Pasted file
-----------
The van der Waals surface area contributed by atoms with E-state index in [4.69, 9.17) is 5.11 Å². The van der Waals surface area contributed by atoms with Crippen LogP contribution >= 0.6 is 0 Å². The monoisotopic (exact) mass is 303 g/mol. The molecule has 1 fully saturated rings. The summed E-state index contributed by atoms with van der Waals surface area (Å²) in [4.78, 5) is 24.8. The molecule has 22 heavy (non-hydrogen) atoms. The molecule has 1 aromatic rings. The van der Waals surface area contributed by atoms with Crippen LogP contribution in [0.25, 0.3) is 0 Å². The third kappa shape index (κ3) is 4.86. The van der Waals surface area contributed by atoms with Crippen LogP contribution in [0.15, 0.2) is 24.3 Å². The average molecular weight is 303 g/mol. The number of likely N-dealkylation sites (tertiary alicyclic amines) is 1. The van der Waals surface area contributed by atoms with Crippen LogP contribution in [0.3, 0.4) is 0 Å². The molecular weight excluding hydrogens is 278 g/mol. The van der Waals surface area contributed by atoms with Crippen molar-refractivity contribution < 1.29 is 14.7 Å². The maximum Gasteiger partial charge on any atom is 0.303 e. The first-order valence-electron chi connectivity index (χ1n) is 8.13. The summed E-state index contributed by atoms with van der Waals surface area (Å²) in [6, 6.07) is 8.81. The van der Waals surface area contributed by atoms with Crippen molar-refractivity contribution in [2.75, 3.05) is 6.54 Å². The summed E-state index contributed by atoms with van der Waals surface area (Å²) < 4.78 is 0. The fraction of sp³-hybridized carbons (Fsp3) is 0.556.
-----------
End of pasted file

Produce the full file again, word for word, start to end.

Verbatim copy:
The van der Waals surface area contributed by atoms with E-state index in [4.69, 9.17) is 5.11 Å². The van der Waals surface area contributed by atoms with Crippen LogP contribution >= 0.6 is 0 Å². The monoisotopic (exact) mass is 303 g/mol. The molecule has 1 fully saturated rings. The summed E-state index contributed by atoms with van der Waals surface area (Å²) in [4.78, 5) is 24.8. The molecule has 22 heavy (non-hydrogen) atoms. The molecule has 1 aromatic rings. The van der Waals surface area contributed by atoms with Crippen LogP contribution in [0.25, 0.3) is 0 Å². The third kappa shape index (κ3) is 4.86. The van der Waals surface area contributed by atoms with Crippen LogP contribution in [0.15, 0.2) is 24.3 Å². The average molecular weight is 303 g/mol. The number of likely N-dealkylation sites (tertiary alicyclic amines) is 1. The van der Waals surface area contributed by atoms with Crippen LogP contribution in [0.3, 0.4) is 0 Å². The molecular weight excluding hydrogens is 278 g/mol. The van der Waals surface area contributed by atoms with Crippen molar-refractivity contribution < 1.29 is 14.7 Å². The maximum Gasteiger partial charge on any atom is 0.303 e. The first-order valence-electron chi connectivity index (χ1n) is 8.13. The summed E-state index contributed by atoms with van der Waals surface area (Å²) in [6, 6.07) is 8.81. The van der Waals surface area contributed by atoms with Crippen molar-refractivity contribution in [2.75, 3.05) is 6.54 Å². The summed E-state index contributed by atoms with van der Waals surface area (Å²) < 4.78 is 0. The fraction of sp³-hybridized carbons (Fsp3) is 0.556.